What You Need To Do
- If you are purchasing goods from a company you don’t know and trust, carry out some research first, or ask friends or family for advice before completing a purchase.
- Professional-looking websites, adverts or social media posts do not guarantee that an investment opportunity or product is genuine. Criminals can exploit the names of well-known brands or individuals to make them appear legitimate.
- Avoid paying for goods or services by bank transfer unless you know and trust the person or company. Payments via bank transfer offer you no protection if you become a victim of fraud. Instead, use your credit card or payment services such as PayPal as they offer you greater protection if you become a victim of fraud.
Fake Business Services
Nailed has been recieving email that we have identified as the same scam source, due to repeated format and features, and repeated focuses.
The emails offer a service. We have been offered information about a national event (for a fee). This is not usual as inclusion in a news service is worth a lot in promotional terms. Nobody charges for getting free services from someone else. We’re the only news outlet in the area but this scam was in the same format as other emails we have recieved and may be tailored to your business.
- No company named, no contact details for the business
- Doesn’t use a business email address
- includes a vague fictional job title eg. “online business expert”
- often the name on the email doesn’t match the name on the fake proposal
- Offers to get your business to the top of search results, offer SEO advice, offers to redesign your website and similar
Police Advice on Christmas Shopping
Don’t carry too much cash and keep your purse, wallet or bag close to your body
If out shopping in your car, park in a well-lit area and keep all valuables and purchases out of sight
If you go for a coffee or something to eat, don’t put your bag over the back of a chair or anywhere readily accessible to others and don’t leave your mobile phone on the table, even when you are still sat at the table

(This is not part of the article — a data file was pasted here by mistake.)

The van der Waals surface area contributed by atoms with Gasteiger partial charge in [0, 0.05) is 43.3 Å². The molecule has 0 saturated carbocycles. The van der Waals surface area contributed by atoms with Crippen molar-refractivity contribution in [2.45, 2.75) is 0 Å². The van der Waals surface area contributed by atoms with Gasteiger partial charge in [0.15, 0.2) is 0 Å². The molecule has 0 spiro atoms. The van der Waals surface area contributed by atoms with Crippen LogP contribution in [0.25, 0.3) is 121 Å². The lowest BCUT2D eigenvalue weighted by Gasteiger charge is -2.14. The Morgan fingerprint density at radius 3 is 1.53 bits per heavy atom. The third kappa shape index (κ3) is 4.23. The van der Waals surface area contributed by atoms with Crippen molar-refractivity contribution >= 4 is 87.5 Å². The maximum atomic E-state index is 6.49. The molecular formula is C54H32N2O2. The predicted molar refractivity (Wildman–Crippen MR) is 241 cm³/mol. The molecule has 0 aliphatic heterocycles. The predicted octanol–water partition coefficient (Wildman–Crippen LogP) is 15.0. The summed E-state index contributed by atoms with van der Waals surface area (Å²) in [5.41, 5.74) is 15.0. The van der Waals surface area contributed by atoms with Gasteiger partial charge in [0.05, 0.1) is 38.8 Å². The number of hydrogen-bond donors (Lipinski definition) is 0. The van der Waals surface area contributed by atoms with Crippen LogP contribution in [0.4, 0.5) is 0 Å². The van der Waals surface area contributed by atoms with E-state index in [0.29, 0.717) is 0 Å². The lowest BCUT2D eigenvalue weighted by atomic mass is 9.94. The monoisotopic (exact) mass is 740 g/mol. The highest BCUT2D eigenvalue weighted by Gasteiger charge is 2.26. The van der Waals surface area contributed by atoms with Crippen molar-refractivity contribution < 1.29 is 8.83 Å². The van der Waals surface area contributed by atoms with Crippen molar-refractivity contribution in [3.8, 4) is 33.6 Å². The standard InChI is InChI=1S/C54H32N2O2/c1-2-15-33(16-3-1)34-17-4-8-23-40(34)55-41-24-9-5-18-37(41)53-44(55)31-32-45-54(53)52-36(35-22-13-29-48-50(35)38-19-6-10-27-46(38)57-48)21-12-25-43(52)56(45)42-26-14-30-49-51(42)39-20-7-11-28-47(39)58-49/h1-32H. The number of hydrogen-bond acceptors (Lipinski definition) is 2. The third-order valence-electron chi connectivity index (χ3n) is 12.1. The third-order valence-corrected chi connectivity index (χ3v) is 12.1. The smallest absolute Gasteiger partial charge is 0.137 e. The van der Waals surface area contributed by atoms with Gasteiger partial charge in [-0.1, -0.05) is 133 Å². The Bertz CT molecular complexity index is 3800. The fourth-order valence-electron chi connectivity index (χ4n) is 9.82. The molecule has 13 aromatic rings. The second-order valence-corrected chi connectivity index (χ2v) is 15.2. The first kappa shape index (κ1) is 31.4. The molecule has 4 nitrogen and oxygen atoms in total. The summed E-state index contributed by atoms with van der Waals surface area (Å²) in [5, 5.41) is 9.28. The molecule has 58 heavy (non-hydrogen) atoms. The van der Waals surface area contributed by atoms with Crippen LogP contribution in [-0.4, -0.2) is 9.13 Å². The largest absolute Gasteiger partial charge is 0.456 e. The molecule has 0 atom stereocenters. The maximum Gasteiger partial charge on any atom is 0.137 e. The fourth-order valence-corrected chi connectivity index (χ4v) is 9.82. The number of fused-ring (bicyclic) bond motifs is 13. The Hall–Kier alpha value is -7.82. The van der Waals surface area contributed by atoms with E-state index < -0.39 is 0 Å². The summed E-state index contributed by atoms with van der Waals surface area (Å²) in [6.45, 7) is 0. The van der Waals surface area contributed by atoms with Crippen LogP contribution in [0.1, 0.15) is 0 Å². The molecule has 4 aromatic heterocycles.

When shopping on-line always check the web address to make sure you are on the correct site and sign-up to ‘Verified by Visa’ or ‘Mastercard Secure Code’.
Having got your presents home or had them delivered, then there are also some steps to take to keep your house safe:
Remember to lock your doors even when you are in.
Don’t leave Christmas presents in full view or leave empty boxes from expensive items outside the house for collection.
If out when it is dark, then give the impression someone is in by leaving lights and TV/Radio on.
If going away, then don’t advertise the fact on social media, make sure you have cancelled any deliveries and ask someone to bring your wheelie bin in.
Safer Neighbourhood Events:
If you have any particular worries then we are holding a range of range of events across the county where you can call in and speak to one of our Safer Neighbourhood officers:
Saturday 14 December
10am – 1pm – Long Eaton Market Place, Long Eaton
10am – 2pm – St Michael’s Brimington Church Hall, Church Street, Brimington, Chesterfield
12midday – 1pm – McDonalds restaurant, Raynesway, Derby
Sunday 15 December
12midday – 2pm – McDonalds restaurant, Osmaston Park Road, Derby
Monday 16 December
9.30am – 12.30pm – The Deli, Blenheim Drive, Allestree, Derby
5pm – 7pm – Sainsbury’s, Civic Way, Swadlincote
Wednesday 18 December
10am – 2pm – Co-op Funeral Care, Nottingham Road, Ripley
11am – 1pm – Linton Village Hall, Linton, South Derbyshire.
Thursday 19 December
12midday – 2pm – B and Q, Peak Drive, Osmaston Park Road, Derby
Saturday 21 December
2pm – 4pm – Pavements Shopping Centre, Chesterfield
Monday 23 December
10am – 12midday – Vicar Lane Shopping Centre, Chesterfield
12.30pm – 2.30pm – Aldi, Coleman Street, Alvaston, Derby.